Or, that big hill right at the furthest away end of Glen Shiel.
As I said to Andy earlier today, if I hadn't had Molly in the car, I'd have been sorely tempted to turn around about 15 minutes before I arrived at the start point of the walk in Morvich, and head home. The last section of the drive was purgatory - even allowing for the fact that I was taking a sneaky Thursday off work, thanks to a half decent weather forecast.
It had started perfectly well. Left the house about 6:30am, and made reasonable progress as far as Spean Bridge. I'd elected - as usual these days - to head up the A9 and cut across from Dalwhinnie, rather than the Crianlarich/Fort William option. That last bit from Ballachullish onwards kind of grinds my gears and it's undeniably worse during the height of summer. I know I'm basically a tourist in that neck of the woods myself, but pottering along in a huge line of caravans isn't the best way to enjoy the majesties of Glencoe and the ensuing stretches of road.
Spean Bridge was actually more entertaining than normal. I established that in addition to the public toilets it boasts, one can purchase a very acceptable pair of bacon rolls for a total cost of £4, which isn't too shabby for hungry lowlanders and their hungry dogs after three hours in the car. It also gave Molly the opportunity to go through her repertoire of taking bows and barking on command to a coachload of American sightseers who had been simultaneously offloaded to sample the delights of the woollen mill.
Refreshed and replete, I set off with (for me) uncommon enthusiasm. Shortly after Invergarry the penny dropped that the A87 on a weekday mid-morning is effectively rush hour for articulated lorries heading Skyewards.
Gosh, it was slow.
It's amazing how fatigue can kick in quickly at moments like that. It felt like I'd been awake for ages, and driving for ages, and the prospect of a six hour walk was, well, emptying me of glee, if that's a phrase. Perhaps ironically, I was saved from the ignominy of turning tail by my renowned over-cautious approach to overtaking. By the time I'd satisfied myself it was safe to actually pit the foot down and go for it, everybody else that had taken the plunge earlier was so far ahead that I regained a fair bit of lost time. Or at least that's what I'm telling myself. Whatever the reality, an element of mojo was regained, and thanks to the crystal clear Walkhighlands directions, I even found the car park at the first attempt.
The adjacent caravan park at Morvich looks rather enticing. Well placed and well kept. One to keep in mind as a Glen Shiel walking base for the future, because I camp so often these days, obviously.
As for the walk itself, I thoroughly enjoyed it. The path across the moorland, up the glen and towards the bealach just gets better as it goes on, and any hillwalk with two separate hanging corries is fine by me. It's also a route that tends to take a while to reveal anything in the way of views proper - and those are undeniably worth waiting for. The path gets faint and the terrain gets boggy just below the summit; and it's not the ideal dog hill as there are random groups of sheep and feral goats high up, but Molly hasn't been up a Munro for a while so she was too busy "conserving her stamina" to be interested in the wildlife.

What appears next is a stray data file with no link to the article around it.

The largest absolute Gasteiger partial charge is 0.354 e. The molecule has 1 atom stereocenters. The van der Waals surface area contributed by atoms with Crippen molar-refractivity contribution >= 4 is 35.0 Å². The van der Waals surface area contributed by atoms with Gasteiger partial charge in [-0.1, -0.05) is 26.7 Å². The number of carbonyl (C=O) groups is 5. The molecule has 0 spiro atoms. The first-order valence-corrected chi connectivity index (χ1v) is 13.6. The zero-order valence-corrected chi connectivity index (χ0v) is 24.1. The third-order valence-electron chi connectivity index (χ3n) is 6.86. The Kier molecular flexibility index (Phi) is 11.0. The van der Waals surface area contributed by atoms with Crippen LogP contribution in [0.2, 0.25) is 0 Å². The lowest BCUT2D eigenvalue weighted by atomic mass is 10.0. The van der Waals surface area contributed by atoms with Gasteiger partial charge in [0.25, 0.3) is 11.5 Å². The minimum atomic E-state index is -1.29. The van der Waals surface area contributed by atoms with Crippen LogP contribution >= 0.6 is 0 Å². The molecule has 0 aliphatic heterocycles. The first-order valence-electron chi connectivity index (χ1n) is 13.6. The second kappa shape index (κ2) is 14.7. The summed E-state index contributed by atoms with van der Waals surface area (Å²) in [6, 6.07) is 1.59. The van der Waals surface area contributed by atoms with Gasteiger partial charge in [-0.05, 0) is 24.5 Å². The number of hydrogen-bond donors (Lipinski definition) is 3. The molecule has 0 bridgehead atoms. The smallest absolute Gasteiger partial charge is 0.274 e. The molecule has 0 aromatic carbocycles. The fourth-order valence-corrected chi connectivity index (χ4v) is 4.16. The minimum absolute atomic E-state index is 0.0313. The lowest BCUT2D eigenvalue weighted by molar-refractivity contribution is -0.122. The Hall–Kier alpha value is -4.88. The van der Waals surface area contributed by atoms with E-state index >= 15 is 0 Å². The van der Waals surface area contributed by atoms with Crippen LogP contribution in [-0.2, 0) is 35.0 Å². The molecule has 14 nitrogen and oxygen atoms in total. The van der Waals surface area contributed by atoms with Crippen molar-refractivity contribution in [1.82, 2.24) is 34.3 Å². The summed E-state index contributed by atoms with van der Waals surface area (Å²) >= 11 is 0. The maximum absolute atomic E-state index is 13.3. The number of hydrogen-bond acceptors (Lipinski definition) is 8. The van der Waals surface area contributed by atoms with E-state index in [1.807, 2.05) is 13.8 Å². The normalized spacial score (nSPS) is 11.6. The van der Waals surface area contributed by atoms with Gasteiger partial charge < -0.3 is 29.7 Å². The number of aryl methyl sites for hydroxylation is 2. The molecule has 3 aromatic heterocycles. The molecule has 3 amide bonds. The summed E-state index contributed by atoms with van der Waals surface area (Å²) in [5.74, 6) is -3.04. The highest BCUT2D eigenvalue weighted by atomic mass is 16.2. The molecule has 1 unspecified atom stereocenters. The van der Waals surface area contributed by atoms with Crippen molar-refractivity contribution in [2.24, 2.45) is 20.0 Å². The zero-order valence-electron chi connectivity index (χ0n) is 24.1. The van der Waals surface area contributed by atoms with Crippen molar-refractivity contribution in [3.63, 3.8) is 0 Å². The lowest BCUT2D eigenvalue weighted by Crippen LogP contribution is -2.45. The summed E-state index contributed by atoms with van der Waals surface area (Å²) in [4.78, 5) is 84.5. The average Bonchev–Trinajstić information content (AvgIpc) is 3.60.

I was up at the summit in a shade over three hours, and back at the car just under two & a half hours after that. I'm not saying I was looking forward to the drive home, but I made slightly better time than on the outward leg and was back in Bellshill just after 9pm. I'll settle for that as spending a summer's day wisely. Depending on one's personal definition of wisdom.
As to the way up, I doubt you could do better than follow the Walkhighlands route suggestion.
It wasn't a great day for photographs as it turned out, but predictably I'm including a few regardless.
|She was on the lead at all relevant moments, obviously.|
|Molly crossing the Allt a Choire Chaoil|
This next bit is key - if you're heading for Beinn Fhada, hang a right. Straight ahead takes you to the Bealach an Sgairne. Which wasn't on today's agenda. Oh, and look out for the wee cairn, because it's unlikely the dog'll be there.
|Hanging corries galore just round the corner...|
The path is still pretty good, all the way up to the plateau. It's kind of odd how it peters out thereafter, and as all the guidebooks say, you can expect navigation practice up here if you're less lucky with the weather than we were.
|The view back down|
The views open up properly after the last section onto the plateau. (Which is quite a steep and boggy section, unusually.)
|A' Ghlas Beinn. That would add a fair bit onto your day.|
And then, much in the manner of the grand old Duke of York, when you're up, you're up.
The Long Mountain, right enough!